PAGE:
Unit tests. Easy to sell. Do it. Code reviews, Git worflow or pull request – try it – nothing to lose here.

What business usually does not buy

Complete rewrite

Rewriting ugly code just for the sake of it. Even when technology is emerging – you have to make a very strong point to convince an organization that commited spend money wisely on a complete code refactoring. Unless the code was that much bad and unmaintanable or resources had become recently too expensive and difficult to find (let’s say that is a C++ legacy system) then you probably can not do it. Fancy a complete NodeJS microservice backed React stack? The good news is that you very likely to find a team, bad news is not going to be that much cheaper due to the high demanding and bids of full stack front end engineers.

What start ups usually buy

Are you fancy of a recent Angular or React stuff? – But be careful here

Start ups are mostly the only places on Earth where someone willing to pay you for applying recent technologies. But be careful here. If you are one those early employees you migh have chance to put down your two cents next to a technology although things are moving so fast that you could easily see you code either getting rid of in a short term or being claimed unefficient due to lack of time to reasoning around the correct usage and patterns of too young tools. If you are coming on board little bit later then you can see proud and huge code base of React missing the immutability or complete Redux – one of those things that without React is not that big deal or something else that is not even published yet but tomorrow potentially will change the way how we modern engineers approach things. Just think about your React-Flux code 6 months ago… would you write a completely different stuff today possibly with Redux? What about tomorrow Elm or some RxJS? Right now IMO generators and yield together rocks when it comes to NodeJS control flow but I might change my mind about it tomorrow if something else comes up. Business does prefer stability and predictable stuff. The code should stay in place for a while despite technology changes rapidly. That is one of the reasons why employers should hire the right engineers.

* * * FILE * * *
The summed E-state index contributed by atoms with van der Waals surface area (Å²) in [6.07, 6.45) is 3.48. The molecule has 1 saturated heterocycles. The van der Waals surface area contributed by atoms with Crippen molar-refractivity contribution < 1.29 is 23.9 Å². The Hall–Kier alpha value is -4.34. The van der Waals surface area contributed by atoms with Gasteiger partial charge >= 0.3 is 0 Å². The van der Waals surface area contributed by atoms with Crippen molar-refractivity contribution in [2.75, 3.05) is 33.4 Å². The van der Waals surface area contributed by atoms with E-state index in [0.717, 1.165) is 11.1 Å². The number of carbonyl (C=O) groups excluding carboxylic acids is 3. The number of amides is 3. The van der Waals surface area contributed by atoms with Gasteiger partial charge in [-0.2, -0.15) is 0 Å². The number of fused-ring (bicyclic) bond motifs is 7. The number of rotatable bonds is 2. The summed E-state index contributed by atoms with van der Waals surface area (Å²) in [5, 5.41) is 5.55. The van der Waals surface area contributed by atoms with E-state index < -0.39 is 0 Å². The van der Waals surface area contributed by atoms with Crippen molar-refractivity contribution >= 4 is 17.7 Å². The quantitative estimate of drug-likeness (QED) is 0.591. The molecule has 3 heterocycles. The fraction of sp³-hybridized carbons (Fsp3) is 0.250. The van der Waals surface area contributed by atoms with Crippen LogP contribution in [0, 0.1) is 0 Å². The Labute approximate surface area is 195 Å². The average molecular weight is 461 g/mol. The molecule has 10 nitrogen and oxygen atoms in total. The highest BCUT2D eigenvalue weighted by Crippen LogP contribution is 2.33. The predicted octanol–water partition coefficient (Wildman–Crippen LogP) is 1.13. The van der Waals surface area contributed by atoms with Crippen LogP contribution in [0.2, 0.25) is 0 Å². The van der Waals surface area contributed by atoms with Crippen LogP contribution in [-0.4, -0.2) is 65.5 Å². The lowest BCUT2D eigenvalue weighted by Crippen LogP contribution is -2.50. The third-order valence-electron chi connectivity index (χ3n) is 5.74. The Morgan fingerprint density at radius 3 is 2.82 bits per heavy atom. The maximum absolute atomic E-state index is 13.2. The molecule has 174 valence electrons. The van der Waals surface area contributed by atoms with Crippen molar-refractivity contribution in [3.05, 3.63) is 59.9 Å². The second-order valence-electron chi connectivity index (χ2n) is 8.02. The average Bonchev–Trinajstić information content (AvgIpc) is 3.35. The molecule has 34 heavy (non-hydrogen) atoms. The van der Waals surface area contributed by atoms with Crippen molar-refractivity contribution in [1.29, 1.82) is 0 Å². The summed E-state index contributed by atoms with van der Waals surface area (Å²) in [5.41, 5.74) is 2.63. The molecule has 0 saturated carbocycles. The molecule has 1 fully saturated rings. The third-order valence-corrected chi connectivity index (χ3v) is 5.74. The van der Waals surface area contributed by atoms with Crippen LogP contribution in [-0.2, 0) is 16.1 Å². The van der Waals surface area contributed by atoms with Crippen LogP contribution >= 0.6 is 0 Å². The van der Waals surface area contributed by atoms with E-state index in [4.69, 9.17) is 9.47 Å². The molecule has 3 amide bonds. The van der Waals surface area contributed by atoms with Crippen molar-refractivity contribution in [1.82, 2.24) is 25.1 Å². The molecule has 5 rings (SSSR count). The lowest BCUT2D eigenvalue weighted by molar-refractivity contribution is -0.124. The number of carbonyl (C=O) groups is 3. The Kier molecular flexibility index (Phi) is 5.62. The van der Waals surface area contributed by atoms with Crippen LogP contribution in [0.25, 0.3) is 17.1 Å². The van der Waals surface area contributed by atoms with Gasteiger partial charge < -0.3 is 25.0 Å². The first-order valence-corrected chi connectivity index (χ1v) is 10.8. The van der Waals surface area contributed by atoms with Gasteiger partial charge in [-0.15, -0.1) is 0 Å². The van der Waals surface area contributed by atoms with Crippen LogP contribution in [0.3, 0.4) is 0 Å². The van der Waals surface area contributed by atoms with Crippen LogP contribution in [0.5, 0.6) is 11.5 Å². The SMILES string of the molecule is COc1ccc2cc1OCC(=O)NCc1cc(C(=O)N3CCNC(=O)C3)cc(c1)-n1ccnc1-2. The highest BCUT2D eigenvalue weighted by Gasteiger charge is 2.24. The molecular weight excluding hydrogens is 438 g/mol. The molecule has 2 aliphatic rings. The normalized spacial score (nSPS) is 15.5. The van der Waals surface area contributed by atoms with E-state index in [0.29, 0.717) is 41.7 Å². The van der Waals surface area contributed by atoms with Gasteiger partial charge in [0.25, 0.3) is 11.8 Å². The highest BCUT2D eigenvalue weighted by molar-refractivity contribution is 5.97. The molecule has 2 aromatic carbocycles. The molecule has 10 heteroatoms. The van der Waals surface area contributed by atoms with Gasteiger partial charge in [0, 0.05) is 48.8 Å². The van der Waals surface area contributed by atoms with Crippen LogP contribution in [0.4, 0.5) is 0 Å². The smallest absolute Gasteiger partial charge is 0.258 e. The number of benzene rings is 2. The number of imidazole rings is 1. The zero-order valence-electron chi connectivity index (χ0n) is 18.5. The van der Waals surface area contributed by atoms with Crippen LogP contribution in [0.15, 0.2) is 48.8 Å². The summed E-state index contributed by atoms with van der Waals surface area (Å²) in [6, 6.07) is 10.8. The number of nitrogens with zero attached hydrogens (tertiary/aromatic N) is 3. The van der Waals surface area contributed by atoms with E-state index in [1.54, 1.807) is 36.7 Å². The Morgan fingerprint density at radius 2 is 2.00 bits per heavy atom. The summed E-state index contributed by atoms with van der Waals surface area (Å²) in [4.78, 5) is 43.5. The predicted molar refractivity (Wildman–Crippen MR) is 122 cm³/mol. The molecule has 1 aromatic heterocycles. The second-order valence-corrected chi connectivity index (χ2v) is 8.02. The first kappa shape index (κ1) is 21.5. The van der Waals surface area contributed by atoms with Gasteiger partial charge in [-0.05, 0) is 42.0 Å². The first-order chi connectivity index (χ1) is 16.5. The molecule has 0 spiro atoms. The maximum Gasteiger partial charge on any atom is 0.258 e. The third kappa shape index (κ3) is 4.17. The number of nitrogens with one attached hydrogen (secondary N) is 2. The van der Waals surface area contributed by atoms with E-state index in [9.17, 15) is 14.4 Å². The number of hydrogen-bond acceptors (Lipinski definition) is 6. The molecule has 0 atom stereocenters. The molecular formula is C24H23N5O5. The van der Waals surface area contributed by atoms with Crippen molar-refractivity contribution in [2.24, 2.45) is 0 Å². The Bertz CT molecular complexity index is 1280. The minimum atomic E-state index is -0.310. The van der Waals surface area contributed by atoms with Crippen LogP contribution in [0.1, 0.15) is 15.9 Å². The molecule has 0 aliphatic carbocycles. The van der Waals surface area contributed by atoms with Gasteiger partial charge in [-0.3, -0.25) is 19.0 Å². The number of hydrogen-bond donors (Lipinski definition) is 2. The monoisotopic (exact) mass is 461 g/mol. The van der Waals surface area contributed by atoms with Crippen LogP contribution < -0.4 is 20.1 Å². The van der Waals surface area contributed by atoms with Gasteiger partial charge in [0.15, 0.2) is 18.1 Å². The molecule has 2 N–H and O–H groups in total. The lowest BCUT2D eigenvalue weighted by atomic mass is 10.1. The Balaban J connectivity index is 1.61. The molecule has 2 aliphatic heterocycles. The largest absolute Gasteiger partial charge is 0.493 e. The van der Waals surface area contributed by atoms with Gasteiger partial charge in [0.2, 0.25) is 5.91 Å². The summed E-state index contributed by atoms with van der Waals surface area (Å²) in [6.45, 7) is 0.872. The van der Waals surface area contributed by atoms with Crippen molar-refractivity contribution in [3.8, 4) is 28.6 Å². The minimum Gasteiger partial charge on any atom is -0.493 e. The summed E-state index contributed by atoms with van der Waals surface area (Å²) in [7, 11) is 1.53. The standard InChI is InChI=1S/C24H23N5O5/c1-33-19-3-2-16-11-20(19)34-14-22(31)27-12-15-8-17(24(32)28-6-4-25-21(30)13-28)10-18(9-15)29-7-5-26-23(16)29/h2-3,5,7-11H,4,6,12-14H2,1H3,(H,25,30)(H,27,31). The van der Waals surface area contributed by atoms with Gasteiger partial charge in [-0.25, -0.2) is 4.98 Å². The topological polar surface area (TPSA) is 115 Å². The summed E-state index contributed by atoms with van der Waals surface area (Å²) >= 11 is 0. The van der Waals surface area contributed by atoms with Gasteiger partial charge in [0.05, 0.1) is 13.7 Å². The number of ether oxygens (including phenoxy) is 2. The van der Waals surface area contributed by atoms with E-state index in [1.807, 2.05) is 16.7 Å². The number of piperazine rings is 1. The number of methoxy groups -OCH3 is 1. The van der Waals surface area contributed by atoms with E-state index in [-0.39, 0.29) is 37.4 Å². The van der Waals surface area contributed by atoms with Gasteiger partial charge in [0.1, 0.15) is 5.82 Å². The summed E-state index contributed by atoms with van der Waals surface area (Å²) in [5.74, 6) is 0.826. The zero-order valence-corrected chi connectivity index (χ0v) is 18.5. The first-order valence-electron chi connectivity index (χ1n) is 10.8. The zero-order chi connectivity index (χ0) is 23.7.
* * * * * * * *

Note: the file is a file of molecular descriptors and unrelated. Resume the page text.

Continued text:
It is sad but most of us (90%) can only reason around new tech in spare time or sometimes even during working day if we are enough lucky to work for a company that knows something about the 20%-80% time usage. That leaves us with some side projects and being strong advocate of code quality/test, agile and business side – customer experience and product/service driven mindset – to make/save money to our companies even through an ugly legacy code.

Dear recruiters (good ones) should understand that and cut away the bullshit. No need for marketing buzz here. Do not put React-Redux and AngularJS, Backbone in to the same advert or do not put anything like that at all. Do not ask people to know everything that is recent. A framework can be picked up in 3-4 weeks but someone who really does a quality job both on coding and consulting side is hard to find. Do not scare them with bullshit. Put some expectations on someone to be a good fit and positive personality who knows about unit testing, code management, common challenges and may be ES6 advantages when destructuring an object/array is important.

 

 

Archive for the ‘Technical’ Category:

Hello TydligVal a.k.a. ClearChoice

Why is that useful for Redux’s immutable state? I was trying to figure it out then I understood that spread will copy all the enumarable properties in to the new object from the target.

//Enumarable properties
let person = Object.assign({}, {name: 'Joe', age: 12});
console.log(Object.keys(person));

//Non-enumarable property
Object.defineProperty(person, 'profession', {value: 'preacher', enumarable: false});
console.log(person, Object.keys(person));

//Using Object spread to copy enumarable props only
let newObject = {...person, anotherProp: 'Hello'};
console.log(newObject);

Archive for the ‘Technical’ Category:

Hello TydligVal a.k.a. ClearChoice

It is good to take a look at the Github trendings sometimes to just have a gist what else is going on apart from the mainstream (Angular and React).
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Archive for the ‘Technical’ Category:

Hello TydligVal a.k.a. ClearChoice

It’s a poem.

Today I had a problem with uploading a relatively small file.
The log reported: client intended to send too large body of 4831067 bytes.

(more…)